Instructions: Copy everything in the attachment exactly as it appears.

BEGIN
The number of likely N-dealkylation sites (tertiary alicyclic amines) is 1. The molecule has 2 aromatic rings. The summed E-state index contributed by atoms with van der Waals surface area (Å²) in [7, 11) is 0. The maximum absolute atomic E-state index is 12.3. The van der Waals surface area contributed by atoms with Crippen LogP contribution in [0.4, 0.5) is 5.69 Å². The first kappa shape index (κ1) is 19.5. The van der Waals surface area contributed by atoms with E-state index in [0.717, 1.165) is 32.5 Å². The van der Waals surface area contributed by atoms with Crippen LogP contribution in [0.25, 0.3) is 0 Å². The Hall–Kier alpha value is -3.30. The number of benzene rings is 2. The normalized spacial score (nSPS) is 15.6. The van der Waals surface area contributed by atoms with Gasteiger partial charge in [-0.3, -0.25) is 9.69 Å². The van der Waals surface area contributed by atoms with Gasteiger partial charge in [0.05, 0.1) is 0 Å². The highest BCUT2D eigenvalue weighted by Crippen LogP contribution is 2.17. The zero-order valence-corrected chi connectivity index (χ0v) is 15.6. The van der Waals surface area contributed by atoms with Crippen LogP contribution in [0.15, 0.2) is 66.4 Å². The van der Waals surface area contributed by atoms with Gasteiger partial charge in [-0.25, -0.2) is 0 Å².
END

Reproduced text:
The number of likely N-dealkylation sites (tertiary alicyclic amines) is 1. The molecule has 2 aromatic rings. The summed E-state index contributed by atoms with van der Waals surface area (Å²) in [7, 11) is 0. The maximum absolute atomic E-state index is 12.3. The van der Waals surface area contributed by atoms with Crippen LogP contribution in [0.4, 0.5) is 5.69 Å². The first kappa shape index (κ1) is 19.5. The van der Waals surface area contributed by atoms with E-state index in [0.717, 1.165) is 32.5 Å². The van der Waals surface area contributed by atoms with Crippen LogP contribution in [0.25, 0.3) is 0 Å². The Hall–Kier alpha value is -3.30. The number of benzene rings is 2. The normalized spacial score (nSPS) is 15.6. The van der Waals surface area contributed by atoms with Gasteiger partial charge in [-0.3, -0.25) is 9.69 Å². The van der Waals surface area contributed by atoms with Gasteiger partial charge in [0.05, 0.1) is 0 Å². The highest BCUT2D eigenvalue weighted by Crippen LogP contribution is 2.17. The zero-order valence-corrected chi connectivity index (χ0v) is 15.6. The van der Waals surface area contributed by atoms with Crippen LogP contribution in [0.15, 0.2) is 66.4 Å². The van der Waals surface area contributed by atoms with Gasteiger partial charge in [-0.25, -0.2) is 0 Å².